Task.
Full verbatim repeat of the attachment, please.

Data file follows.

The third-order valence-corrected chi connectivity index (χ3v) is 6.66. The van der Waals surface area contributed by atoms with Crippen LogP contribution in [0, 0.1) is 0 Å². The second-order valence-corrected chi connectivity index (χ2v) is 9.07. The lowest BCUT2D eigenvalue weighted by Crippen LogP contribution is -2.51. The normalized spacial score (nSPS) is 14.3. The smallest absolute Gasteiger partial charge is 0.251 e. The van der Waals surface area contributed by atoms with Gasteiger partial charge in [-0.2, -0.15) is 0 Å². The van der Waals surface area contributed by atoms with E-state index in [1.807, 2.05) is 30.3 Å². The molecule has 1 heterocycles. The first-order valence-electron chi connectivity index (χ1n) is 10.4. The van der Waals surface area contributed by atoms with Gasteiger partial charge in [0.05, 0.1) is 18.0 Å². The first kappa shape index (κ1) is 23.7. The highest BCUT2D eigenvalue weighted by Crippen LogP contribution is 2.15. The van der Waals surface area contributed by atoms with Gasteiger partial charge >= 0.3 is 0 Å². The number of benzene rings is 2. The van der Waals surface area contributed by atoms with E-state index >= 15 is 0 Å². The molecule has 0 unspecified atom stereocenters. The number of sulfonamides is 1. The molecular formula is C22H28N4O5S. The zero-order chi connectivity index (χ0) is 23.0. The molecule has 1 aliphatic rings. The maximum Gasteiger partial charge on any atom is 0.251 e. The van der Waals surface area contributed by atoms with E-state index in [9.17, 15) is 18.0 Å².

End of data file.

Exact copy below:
The third-order valence-corrected chi connectivity index (χ3v) is 6.66. The van der Waals surface area contributed by atoms with Crippen LogP contribution in [0, 0.1) is 0 Å². The second-order valence-corrected chi connectivity index (χ2v) is 9.07. The lowest BCUT2D eigenvalue weighted by Crippen LogP contribution is -2.51. The normalized spacial score (nSPS) is 14.3. The smallest absolute Gasteiger partial charge is 0.251 e. The van der Waals surface area contributed by atoms with Gasteiger partial charge in [-0.2, -0.15) is 0 Å². The van der Waals surface area contributed by atoms with E-state index in [1.807, 2.05) is 30.3 Å². The molecule has 1 heterocycles. The first-order valence-electron chi connectivity index (χ1n) is 10.4. The van der Waals surface area contributed by atoms with Gasteiger partial charge in [0.05, 0.1) is 18.0 Å². The first kappa shape index (κ1) is 23.7. The highest BCUT2D eigenvalue weighted by Crippen LogP contribution is 2.15. The van der Waals surface area contributed by atoms with Gasteiger partial charge >= 0.3 is 0 Å². The number of benzene rings is 2. The van der Waals surface area contributed by atoms with E-state index >= 15 is 0 Å². The molecule has 0 unspecified atom stereocenters. The number of sulfonamides is 1. The molecular formula is C22H28N4O5S. The zero-order chi connectivity index (χ0) is 23.0. The molecule has 1 aliphatic rings. The maximum Gasteiger partial charge on any atom is 0.251 e. The van der Waals surface area contributed by atoms with E-state index in [9.17, 15) is 18.0 Å².